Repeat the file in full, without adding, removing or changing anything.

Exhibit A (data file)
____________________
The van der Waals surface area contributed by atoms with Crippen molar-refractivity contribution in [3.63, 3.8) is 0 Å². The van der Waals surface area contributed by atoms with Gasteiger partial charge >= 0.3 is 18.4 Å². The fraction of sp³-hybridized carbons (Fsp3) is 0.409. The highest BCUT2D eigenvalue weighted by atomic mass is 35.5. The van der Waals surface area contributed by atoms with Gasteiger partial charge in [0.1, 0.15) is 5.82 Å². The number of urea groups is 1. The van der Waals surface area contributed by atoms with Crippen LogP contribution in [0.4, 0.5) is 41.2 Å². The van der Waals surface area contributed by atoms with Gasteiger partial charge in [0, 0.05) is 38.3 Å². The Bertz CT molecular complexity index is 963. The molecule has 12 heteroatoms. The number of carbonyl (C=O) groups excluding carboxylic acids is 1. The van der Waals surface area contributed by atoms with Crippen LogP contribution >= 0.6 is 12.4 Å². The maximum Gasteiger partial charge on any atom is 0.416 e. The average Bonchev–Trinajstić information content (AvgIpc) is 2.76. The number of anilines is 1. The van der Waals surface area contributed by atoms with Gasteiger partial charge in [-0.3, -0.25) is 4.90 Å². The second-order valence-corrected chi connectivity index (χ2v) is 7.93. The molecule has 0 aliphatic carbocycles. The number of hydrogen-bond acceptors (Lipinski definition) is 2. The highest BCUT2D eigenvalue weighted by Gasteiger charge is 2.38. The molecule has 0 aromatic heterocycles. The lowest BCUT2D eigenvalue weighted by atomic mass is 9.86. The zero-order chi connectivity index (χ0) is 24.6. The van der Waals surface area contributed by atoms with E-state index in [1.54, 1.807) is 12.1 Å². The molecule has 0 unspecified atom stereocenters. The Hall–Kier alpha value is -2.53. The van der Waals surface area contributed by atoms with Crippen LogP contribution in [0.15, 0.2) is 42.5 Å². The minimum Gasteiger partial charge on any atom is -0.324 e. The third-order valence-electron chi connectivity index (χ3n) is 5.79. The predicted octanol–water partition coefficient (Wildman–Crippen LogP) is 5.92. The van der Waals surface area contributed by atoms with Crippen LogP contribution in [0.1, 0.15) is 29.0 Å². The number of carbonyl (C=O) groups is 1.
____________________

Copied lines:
The van der Waals surface area contributed by atoms with Crippen molar-refractivity contribution in [3.63, 3.8) is 0 Å². The van der Waals surface area contributed by atoms with Gasteiger partial charge >= 0.3 is 18.4 Å². The fraction of sp³-hybridized carbons (Fsp3) is 0.409. The highest BCUT2D eigenvalue weighted by atomic mass is 35.5. The van der Waals surface area contributed by atoms with Gasteiger partial charge in [0.1, 0.15) is 5.82 Å². The number of urea groups is 1. The van der Waals surface area contributed by atoms with Crippen LogP contribution in [0.4, 0.5) is 41.2 Å². The van der Waals surface area contributed by atoms with Gasteiger partial charge in [0, 0.05) is 38.3 Å². The Bertz CT molecular complexity index is 963. The molecule has 12 heteroatoms. The number of carbonyl (C=O) groups excluding carboxylic acids is 1. The van der Waals surface area contributed by atoms with Crippen LogP contribution >= 0.6 is 12.4 Å². The maximum Gasteiger partial charge on any atom is 0.416 e. The average Bonchev–Trinajstić information content (AvgIpc) is 2.76. The number of anilines is 1. The van der Waals surface area contributed by atoms with Gasteiger partial charge in [-0.3, -0.25) is 4.90 Å². The second-order valence-corrected chi connectivity index (χ2v) is 7.93. The molecule has 0 aliphatic carbocycles. The number of hydrogen-bond acceptors (Lipinski definition) is 2. The highest BCUT2D eigenvalue weighted by Gasteiger charge is 2.38. The molecule has 0 aromatic heterocycles. The lowest BCUT2D eigenvalue weighted by atomic mass is 9.86. The zero-order chi connectivity index (χ0) is 24.6. The van der Waals surface area contributed by atoms with E-state index in [1.54, 1.807) is 12.1 Å². The molecule has 0 unspecified atom stereocenters. The Hall–Kier alpha value is -2.53. The van der Waals surface area contributed by atoms with Crippen LogP contribution in [0.15, 0.2) is 42.5 Å². The minimum Gasteiger partial charge on any atom is -0.324 e. The third-order valence-electron chi connectivity index (χ3n) is 5.79. The predicted octanol–water partition coefficient (Wildman–Crippen LogP) is 5.92. The van der Waals surface area contributed by atoms with Crippen LogP contribution in [0.1, 0.15) is 29.0 Å². The number of carbonyl (C=O) groups is 1.